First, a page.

London is the world’s largest financial center and a hub of cultural significance. It is home to four UNESCO World Heritage Sites and the hometown of Shirley Bassey, Elton John, the Rolling Stones, Pink Floyd and Led Zeppelin.
In literature, London boasts  an embarrassment of riches from Geoffrey Chaucer to the bard himself, William Shakespeare, whose London playhouse, the Globe, entertained royalty.

And in TV and film, this cosmopolitan city cultivated the likes of Charlie Chaplin, Alfred Hitchcock, Dev Patel, Idris Elba and Thandie Newton. Likewise, the National Gallery is home to the work of Europe’s most influential artists.
“London was always a no-brainer. When it comes to economies, the United Kingdom is in the top 5 in the world,” Clark said.
Co-op is often associated with UC’s College of Engineering and Applied Science and College of Design, Architecture, Art, and Planning, where the work-study model is ingrained in the curriculum.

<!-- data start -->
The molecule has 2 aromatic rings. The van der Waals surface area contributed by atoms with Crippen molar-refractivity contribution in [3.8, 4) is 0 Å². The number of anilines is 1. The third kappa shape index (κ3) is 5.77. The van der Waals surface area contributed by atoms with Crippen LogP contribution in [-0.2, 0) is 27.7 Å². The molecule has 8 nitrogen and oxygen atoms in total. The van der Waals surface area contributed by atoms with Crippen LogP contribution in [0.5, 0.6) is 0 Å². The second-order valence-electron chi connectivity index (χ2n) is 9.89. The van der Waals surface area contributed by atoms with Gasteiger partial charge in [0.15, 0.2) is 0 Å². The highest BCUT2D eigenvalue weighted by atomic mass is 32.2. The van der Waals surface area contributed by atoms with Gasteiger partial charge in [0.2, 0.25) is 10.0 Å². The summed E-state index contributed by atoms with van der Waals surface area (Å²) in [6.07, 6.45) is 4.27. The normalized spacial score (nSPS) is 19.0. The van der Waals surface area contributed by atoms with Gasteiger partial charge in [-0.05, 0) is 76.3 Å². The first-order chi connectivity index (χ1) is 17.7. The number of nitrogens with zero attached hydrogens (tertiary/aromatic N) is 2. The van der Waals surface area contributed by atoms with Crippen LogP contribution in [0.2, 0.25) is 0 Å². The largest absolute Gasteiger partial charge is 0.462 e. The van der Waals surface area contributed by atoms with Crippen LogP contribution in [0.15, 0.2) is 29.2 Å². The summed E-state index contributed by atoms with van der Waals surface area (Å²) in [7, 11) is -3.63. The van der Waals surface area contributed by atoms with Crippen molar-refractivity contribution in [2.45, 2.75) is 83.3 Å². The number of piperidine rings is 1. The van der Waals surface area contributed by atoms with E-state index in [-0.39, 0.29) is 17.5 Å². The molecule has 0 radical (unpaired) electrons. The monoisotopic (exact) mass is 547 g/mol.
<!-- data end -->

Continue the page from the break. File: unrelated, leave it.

But Clark said more colleges and majors programs at UC see the benefits of co-op, including the Carl H. Lindner College of Business and the McMicken College of Arts and Sciences.
“With London, we made a conscious effort to get more colleges involved,” he said.
UC invented co-op in 1906 when engineering dean Herman Schneider persuaded the UC Board of Trustees to allow 27 engineering students to work for private employers for part of the year. The concept was an instant success.
Today, co-op is offered at more than 1,000 colleges and universities nationwide. But UC continues to be a leader, generating $65 million in earnings for students last year and giving students valuable work experience.
But Clark said it’s much harder to arrange paid international co-ops because so many countries place restrictions on foreign employment. While UC student-workers can earn impressive wages in America, that’s not always the case when they travel abroad, he said.